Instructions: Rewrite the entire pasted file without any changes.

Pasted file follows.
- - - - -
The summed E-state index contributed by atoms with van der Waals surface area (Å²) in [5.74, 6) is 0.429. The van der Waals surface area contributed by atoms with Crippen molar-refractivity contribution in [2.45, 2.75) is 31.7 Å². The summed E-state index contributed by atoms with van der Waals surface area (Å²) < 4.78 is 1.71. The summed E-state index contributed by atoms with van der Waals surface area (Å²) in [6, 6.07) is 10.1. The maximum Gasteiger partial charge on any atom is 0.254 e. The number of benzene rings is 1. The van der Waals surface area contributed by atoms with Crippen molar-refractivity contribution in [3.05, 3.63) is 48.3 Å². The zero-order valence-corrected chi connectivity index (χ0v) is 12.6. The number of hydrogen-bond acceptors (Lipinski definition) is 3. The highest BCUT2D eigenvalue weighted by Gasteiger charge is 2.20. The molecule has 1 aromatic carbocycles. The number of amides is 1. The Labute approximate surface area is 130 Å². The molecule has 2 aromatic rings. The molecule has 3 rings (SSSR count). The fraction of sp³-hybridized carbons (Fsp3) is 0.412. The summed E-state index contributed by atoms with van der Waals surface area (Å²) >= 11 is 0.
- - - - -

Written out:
The summed E-state index contributed by atoms with van der Waals surface area (Å²) in [5.74, 6) is 0.429. The van der Waals surface area contributed by atoms with Crippen molar-refractivity contribution in [2.45, 2.75) is 31.7 Å². The summed E-state index contributed by atoms with van der Waals surface area (Å²) < 4.78 is 1.71. The summed E-state index contributed by atoms with van der Waals surface area (Å²) in [6, 6.07) is 10.1. The maximum Gasteiger partial charge on any atom is 0.254 e. The number of benzene rings is 1. The van der Waals surface area contributed by atoms with Crippen molar-refractivity contribution in [3.05, 3.63) is 48.3 Å². The zero-order valence-corrected chi connectivity index (χ0v) is 12.6. The number of hydrogen-bond acceptors (Lipinski definition) is 3. The highest BCUT2D eigenvalue weighted by Gasteiger charge is 2.20. The molecule has 1 aromatic carbocycles. The number of amides is 1. The Labute approximate surface area is 130 Å². The molecule has 2 aromatic rings. The molecule has 3 rings (SSSR count). The fraction of sp³-hybridized carbons (Fsp3) is 0.412. The summed E-state index contributed by atoms with van der Waals surface area (Å²) >= 11 is 0.